They could have stopped this,

spoken out in my defence,

but remained silent.


Once, I thought they were good people,


But when the time came,

they did not speak up for me.





My youth was spent fighting mental illness,

so I did not really have a typical youth.


My Mum used to say that not everyone has a fun time when they are young.

She had responsibilities as a young person,

and that had compromised the choices she could make.


At the time, I had to accept my youth as it was.

I had to battle episodes of Depression.

I had to stay on my feet.



I was sad underneath,

but I did not want to dwell too much on what could have been.


Everyone else seemed to be having a great time.

They did not have an illness to contend with.

If a Music Concert was played locally,

I could hear the music echo over the town,

hear the cheering,

but I could not go myself.

I had no friends my own age,

and I had become disconnected from my peer group.


Stigma was a problem for me in those years.


Investment in the local area was visible,

and I could see new venues being built.

I could see people my age excited about these new places,

and eager to try them out.


I would pass conversations about the new place,

and who planned to go.


Of course, I felt sad,

but in a way it did not matter.

I love gardens,

and I spent many happy hours in my own.

I gathered books and movies,

and was often content.


It would help no-one if I gave in to grief over what might have been.

What are you missing out on anyway?

My Mum would talk sense,

but underneath I wished things had been different.


Now I am past my youth.

Those years have gone.

I think I hoped I could reclaim my youth in some way,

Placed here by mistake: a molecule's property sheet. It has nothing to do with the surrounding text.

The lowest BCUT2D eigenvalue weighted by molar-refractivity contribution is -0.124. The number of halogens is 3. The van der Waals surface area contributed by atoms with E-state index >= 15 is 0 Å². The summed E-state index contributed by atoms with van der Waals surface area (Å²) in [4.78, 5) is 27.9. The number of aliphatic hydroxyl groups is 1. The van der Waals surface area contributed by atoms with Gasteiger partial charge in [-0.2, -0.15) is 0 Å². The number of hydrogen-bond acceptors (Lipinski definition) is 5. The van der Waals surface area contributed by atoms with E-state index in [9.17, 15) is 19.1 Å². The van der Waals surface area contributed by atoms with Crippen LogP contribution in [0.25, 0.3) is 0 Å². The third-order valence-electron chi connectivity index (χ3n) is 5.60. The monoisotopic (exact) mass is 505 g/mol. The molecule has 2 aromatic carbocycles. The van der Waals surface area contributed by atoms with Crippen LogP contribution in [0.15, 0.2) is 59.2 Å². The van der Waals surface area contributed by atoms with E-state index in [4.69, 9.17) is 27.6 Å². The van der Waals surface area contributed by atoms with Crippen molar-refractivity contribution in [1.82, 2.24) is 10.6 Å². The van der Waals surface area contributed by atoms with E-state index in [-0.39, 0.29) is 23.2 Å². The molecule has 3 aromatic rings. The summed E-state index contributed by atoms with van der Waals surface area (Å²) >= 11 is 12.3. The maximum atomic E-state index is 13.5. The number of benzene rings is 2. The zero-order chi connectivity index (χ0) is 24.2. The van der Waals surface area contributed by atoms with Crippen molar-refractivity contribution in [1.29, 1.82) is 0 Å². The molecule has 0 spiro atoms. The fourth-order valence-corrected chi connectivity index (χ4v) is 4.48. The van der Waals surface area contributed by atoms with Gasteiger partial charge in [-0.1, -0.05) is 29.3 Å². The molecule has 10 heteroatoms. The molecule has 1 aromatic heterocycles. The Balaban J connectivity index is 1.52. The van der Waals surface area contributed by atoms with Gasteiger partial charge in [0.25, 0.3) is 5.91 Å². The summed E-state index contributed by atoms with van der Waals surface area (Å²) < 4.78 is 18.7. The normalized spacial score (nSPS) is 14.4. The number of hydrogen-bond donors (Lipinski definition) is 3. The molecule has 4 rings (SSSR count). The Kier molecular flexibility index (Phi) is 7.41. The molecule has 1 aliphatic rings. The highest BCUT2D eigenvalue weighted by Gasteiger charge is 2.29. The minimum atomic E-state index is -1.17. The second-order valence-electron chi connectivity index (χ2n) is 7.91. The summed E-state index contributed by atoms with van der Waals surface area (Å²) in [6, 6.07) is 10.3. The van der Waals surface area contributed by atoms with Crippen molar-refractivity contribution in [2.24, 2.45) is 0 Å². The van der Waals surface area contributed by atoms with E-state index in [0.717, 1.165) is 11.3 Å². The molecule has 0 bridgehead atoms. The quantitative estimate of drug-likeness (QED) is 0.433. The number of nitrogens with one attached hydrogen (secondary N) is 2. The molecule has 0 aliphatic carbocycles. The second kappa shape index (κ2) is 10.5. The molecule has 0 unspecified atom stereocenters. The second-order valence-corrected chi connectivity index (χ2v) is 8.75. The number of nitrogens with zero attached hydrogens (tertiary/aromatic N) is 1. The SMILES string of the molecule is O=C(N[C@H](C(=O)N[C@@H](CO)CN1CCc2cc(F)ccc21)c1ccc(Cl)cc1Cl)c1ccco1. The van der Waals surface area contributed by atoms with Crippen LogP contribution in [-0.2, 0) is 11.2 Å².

but I never did.


People can lose their  youth to so many things,..



even War.


Youth was taken from those generations in both World Wars,

and they had to accept this with grace.

This is the thing,..

I need to accept these losses with grace.

I need to understand my youth was not typical or light-hearted,

but that grace will help me to deal with those regrets.





I have always struggled with immaturity.

A trap I fell into was to seek a Mentor,

and somehow ended up with the wrong one.


If a person was an adult, I assumed they knew enough to get that far.

So they must be right.


If they used words like ‘humility’, ‘compassion’,

then that meant they were imbued with those qualities.



I now know that a person will pepper their conversation with such words,

but that does not mean they practise humility or compassion.

They may already know that to use such words will trap those who cannot discern.


This is the problem,..




I could not discern, and so I made bad choices.

If I chose the wrong Mentor,

then I became damaged.

I would follow that person, and not realise they were leading me astray.

It takes wisdom and experience to really know whom to trust, listen to, believe.


I also know that we may lead others,

and need to be careful how we behave, especially around young people.


I have observed others being led astray.

They chose the wrong Mentor.

One reason is the Mentor may be using the relationship as an ego boost.

The reliance of the young person on their every word can feed their ego.

In such cases, this is not a healthy relationship for either person.


The trap is the older person may want an ego boost,

they imagine they are wise when they are not.

It takes a lot of wisdom to lead the young or lost.

Sakura and moon


I needed guidance as I was mentally ill when I was young.

Time and again, I chose the wrong person.

This caused real hurt in my life,

also disappointment.


I am still dealing with those issues.

I feel angry with those who entered my life, and feel that they could have done better.

I feel angry with myself because I was so blind.


I trusted Counsellors and Psychiatrists.

I did not know then that they could be wrong,

or have feet of clay.


I want to end on a positive note,

but the truth is I am still dealing with these issues.

I may have to for the rest of my life.

I may be asked for advice myself,

and need to make all the right choices.

I may also seek guidance again,

and need to be careful whom I approach,

not forget the lessons of the past.